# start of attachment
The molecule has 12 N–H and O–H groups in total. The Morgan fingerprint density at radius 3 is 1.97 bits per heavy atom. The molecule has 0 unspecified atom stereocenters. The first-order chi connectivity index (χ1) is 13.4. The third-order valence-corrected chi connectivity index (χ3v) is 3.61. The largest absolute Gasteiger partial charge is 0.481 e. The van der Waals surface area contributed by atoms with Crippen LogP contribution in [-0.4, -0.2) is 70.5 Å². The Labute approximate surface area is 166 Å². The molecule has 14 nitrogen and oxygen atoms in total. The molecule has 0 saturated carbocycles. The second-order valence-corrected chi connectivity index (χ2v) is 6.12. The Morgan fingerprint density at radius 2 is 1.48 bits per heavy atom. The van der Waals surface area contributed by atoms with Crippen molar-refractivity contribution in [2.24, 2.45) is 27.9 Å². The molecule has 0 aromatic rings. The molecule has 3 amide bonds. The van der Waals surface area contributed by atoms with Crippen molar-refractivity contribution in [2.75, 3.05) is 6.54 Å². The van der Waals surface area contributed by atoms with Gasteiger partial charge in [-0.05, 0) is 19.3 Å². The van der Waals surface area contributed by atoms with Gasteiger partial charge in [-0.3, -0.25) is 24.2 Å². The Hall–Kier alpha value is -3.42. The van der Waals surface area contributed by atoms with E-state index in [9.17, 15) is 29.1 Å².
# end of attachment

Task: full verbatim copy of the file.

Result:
The molecule has 12 N–H and O–H groups in total. The Morgan fingerprint density at radius 3 is 1.97 bits per heavy atom. The molecule has 0 unspecified atom stereocenters. The first-order chi connectivity index (χ1) is 13.4. The third-order valence-corrected chi connectivity index (χ3v) is 3.61. The largest absolute Gasteiger partial charge is 0.481 e. The van der Waals surface area contributed by atoms with Crippen LogP contribution in [-0.4, -0.2) is 70.5 Å². The Labute approximate surface area is 166 Å². The molecule has 14 nitrogen and oxygen atoms in total. The molecule has 0 saturated carbocycles. The second-order valence-corrected chi connectivity index (χ2v) is 6.12. The Morgan fingerprint density at radius 2 is 1.48 bits per heavy atom. The van der Waals surface area contributed by atoms with Crippen molar-refractivity contribution in [2.24, 2.45) is 27.9 Å². The molecule has 0 aromatic rings. The molecule has 3 amide bonds. The van der Waals surface area contributed by atoms with Crippen molar-refractivity contribution in [2.75, 3.05) is 6.54 Å². The van der Waals surface area contributed by atoms with Gasteiger partial charge in [-0.05, 0) is 19.3 Å². The van der Waals surface area contributed by atoms with Gasteiger partial charge in [-0.3, -0.25) is 24.2 Å². The Hall–Kier alpha value is -3.42. The van der Waals surface area contributed by atoms with E-state index in [9.17, 15) is 29.1 Å².